Big Smoke

'cause it's hard to see from where I'm standin'


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Joel Kotkin of Foreign Policy waxes on about how suburbs, not cities, are the answer, because population alone doesn’t make a city World Class, especially when it’s marred with a complete lack of infrastructure and capital.

In short, he critiques the developing world’s contribution to urbanization by creating the world’s largest slums to date.

However, he’s only half right. Yes, Jakarta is no New York, but neither is Zurich.

Kotkin doesn’t realize that it is the heterogeneity that fosters the cultural zeitgeist of the Ur-city. Sure, you can have little economic powerhouses like western Europe, but they’re really just homogeneous suburbs of a different sort: Pushing the poor out of your jurisdiction doesn’t make your city better. It just increases class segregation – and that’s all suburbs are, segregated communities.

Yeah, it ain’t just population, but it ain’t just money either: Else-wise Tokyo would be on top, not New York. What’s holding the likes of Tokyo or Shanghai back aren’t that they’re too dense or that their respective countries are over-urbanizing, but that they’re monoliths demographically.

Tourists and Hipsters and Yuppies, Oh My!

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I was beginning to resent the NYTimes for printing this article on the new Times Square Mall (and this letter responding to it – landscape architects should stick to their own goddamn turf and off of urban planners’ and sociologists’, but that’s another pet peeve of mine) and had an entire diatribe about hating the semi-public tourist-trap malls that the city, in all its orgiastic development, has fallen head over heels for instead of policies that matter to the hoi polloi, but then I saw this piece, and all I could think to say was,



NYTimes, you have redeemed yourself. For now. At any rate, back to the rant:

If the Time Warner Center at Columbus Circle is any indication, the concept of “semi-public space” is about as anathema to city life as the word “housing project” or “gentrification.” Bloomberg’s legacy (other than breaking the back of the UFT and naming the Mets’ stadium after a failed bank) might very well be the utter and complete lack of any and all regulation again wanton development for close to a decade. New York has always torn down and built up, sure, but New York has always had strict rules on architecture and urban planning, until now.

And like most Gilded Ages, with the heedless development by the rich and richer, we have entire swaths of the city practically walled off from the rest: Condo developments on the Far West Side, gated settlements in Bayside, and hipster colonies in “East Williamsburg.” The more egregious developments might as well be in Kabul, they’re so bunkered from the city proper: Underground parking, private streets (I’m looking at you, Riverside Boulevard, and your retractible car barriers), doormen; anything to recreate the suburban enclave in urbania.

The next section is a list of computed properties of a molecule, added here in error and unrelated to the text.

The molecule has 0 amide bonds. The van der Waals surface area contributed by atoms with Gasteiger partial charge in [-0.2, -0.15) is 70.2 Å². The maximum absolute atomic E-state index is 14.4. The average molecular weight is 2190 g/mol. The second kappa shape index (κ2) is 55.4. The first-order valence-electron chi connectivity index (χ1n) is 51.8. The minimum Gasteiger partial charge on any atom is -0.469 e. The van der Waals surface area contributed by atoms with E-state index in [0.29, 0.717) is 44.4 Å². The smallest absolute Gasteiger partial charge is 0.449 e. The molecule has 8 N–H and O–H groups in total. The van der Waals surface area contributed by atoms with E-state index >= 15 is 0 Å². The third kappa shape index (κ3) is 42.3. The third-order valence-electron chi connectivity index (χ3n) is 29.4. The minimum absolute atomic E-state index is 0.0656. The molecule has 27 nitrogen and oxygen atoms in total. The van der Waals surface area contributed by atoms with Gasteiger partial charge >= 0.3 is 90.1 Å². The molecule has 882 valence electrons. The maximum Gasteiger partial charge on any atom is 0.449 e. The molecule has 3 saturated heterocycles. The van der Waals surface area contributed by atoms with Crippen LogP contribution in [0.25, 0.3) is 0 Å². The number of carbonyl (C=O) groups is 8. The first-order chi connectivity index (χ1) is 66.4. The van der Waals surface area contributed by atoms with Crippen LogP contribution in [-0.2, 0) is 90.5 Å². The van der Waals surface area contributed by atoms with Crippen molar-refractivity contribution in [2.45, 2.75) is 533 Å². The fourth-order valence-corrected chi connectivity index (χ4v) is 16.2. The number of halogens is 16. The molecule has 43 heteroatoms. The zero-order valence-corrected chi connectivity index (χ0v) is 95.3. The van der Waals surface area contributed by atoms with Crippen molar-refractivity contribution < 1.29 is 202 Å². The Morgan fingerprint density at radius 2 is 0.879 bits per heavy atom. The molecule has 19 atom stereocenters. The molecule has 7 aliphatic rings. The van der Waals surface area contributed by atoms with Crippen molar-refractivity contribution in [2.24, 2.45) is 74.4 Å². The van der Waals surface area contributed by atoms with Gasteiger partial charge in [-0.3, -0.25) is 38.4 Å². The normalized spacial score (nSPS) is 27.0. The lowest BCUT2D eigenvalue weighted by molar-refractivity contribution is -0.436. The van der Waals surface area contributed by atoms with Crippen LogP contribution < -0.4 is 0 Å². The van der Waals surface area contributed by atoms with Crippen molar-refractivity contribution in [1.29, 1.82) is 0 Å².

Time Warner Center destroyed what was a public space – with street market, no less – and turned it into a “semi-public” space, which means a public space closed off to poor people. I remember the hullabaloo when it was being planned: They planned the entrance to the 59th St. subway station to be outside the mall lobby for the specific reason that if it exited directly into the space, they would have to keep it open to the general public – not just the public that wore Abercrombie.

Likewise, I’ve nothing against closing streets in Times Square, except for (the obvious and) the fact that the only people who seem to benefit are the tourists, and I think we’ve given the tourists quite enough of the city: Anybody who’s seen the condos on the block of the former CBGB’s can attest to just how much the city has lost to visitors. So it bugged me that the Times reporter writing this anecdotal story on what is essentially his back yard (after all, it’s called Times Square), reported that,

Despite reassurances from the Transportation Department that the changes would create a greener, more pedestrian-friendly city, some critics of the plan worried that it would sap the square of its chaotic energy. Others, apparently nostalgic for the seediness of the 1970s version of the square, denounced it as another step in New York’s transformation from the world’s greatest metropolis to a generic tourist trap.

Well, I’m happy to report that, a day after the stretch of Broadway between 42nd and 47th Streets was closed to cars, the soul of Times Square remains intact. The neon still sparkles. Tourists still wander around bewildered. The whiff of last night’s junk food still hangs in the air.

because it misses the fucking point. This still isn’t the Times Square of the New York musical, or the Times Square of the seedy underworld, or even the Times Square of the public spectacle; this is the Times Square of the fucking pleasant curiosity, which is exactly the sort of glossy pastiche everybody who decries the Disneyfication of the city is complaining about: Token gestures to a middle class mentality while sweeping the uncontrollable* under the rug so that the consumers won’t get too skittish. It’s not even like they’re using the space for anything but stupid lawn chairs, making it feel like a hipster’s thesis paper more than public policy.

Thankfully, and I’ll indulge myself a little more by relinking it, a lot of it’s coming down on their ears.

*the hoi polloi, the plebs, the canaille, the base, the unwashed masses, the public, the people.

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